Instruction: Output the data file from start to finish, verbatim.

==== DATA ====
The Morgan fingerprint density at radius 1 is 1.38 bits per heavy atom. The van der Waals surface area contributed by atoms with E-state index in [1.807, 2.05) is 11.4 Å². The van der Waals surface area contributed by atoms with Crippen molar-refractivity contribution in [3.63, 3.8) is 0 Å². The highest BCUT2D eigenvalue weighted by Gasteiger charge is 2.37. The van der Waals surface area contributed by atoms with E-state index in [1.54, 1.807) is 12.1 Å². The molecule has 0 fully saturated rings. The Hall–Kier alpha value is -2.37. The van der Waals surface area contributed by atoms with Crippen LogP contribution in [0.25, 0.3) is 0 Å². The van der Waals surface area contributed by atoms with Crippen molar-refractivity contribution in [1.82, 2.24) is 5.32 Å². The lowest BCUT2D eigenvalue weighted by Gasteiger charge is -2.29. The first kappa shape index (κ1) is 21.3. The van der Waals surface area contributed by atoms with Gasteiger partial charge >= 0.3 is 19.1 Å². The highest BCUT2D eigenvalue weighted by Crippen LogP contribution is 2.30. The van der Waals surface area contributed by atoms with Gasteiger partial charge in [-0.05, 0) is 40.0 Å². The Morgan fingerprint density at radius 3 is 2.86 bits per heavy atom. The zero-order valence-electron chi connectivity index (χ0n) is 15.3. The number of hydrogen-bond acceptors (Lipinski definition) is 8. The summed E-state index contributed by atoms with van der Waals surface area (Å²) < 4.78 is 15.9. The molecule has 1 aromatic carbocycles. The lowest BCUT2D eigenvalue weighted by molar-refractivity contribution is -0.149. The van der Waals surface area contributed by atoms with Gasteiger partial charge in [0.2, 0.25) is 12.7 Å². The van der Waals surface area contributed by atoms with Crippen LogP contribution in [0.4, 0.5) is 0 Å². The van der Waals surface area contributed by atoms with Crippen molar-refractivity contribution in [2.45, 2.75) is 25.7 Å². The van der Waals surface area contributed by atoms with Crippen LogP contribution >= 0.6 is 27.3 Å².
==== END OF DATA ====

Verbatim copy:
The Morgan fingerprint density at radius 1 is 1.38 bits per heavy atom. The van der Waals surface area contributed by atoms with E-state index in [1.807, 2.05) is 11.4 Å². The van der Waals surface area contributed by atoms with Crippen molar-refractivity contribution in [3.63, 3.8) is 0 Å². The highest BCUT2D eigenvalue weighted by Gasteiger charge is 2.37. The van der Waals surface area contributed by atoms with E-state index in [1.54, 1.807) is 12.1 Å². The molecule has 0 fully saturated rings. The Hall–Kier alpha value is -2.37. The van der Waals surface area contributed by atoms with Crippen LogP contribution in [0.25, 0.3) is 0 Å². The van der Waals surface area contributed by atoms with Crippen molar-refractivity contribution in [1.82, 2.24) is 5.32 Å². The lowest BCUT2D eigenvalue weighted by Gasteiger charge is -2.29. The first kappa shape index (κ1) is 21.3. The van der Waals surface area contributed by atoms with Gasteiger partial charge >= 0.3 is 19.1 Å². The highest BCUT2D eigenvalue weighted by Crippen LogP contribution is 2.30. The van der Waals surface area contributed by atoms with Gasteiger partial charge in [-0.05, 0) is 40.0 Å². The Morgan fingerprint density at radius 3 is 2.86 bits per heavy atom. The zero-order valence-electron chi connectivity index (χ0n) is 15.3. The number of hydrogen-bond acceptors (Lipinski definition) is 8. The summed E-state index contributed by atoms with van der Waals surface area (Å²) < 4.78 is 15.9. The molecule has 1 aromatic carbocycles. The lowest BCUT2D eigenvalue weighted by molar-refractivity contribution is -0.149. The van der Waals surface area contributed by atoms with Gasteiger partial charge in [0.2, 0.25) is 12.7 Å². The van der Waals surface area contributed by atoms with Crippen LogP contribution in [0.4, 0.5) is 0 Å². The van der Waals surface area contributed by atoms with Crippen molar-refractivity contribution in [2.45, 2.75) is 25.7 Å². The van der Waals surface area contributed by atoms with Crippen LogP contribution >= 0.6 is 27.3 Å².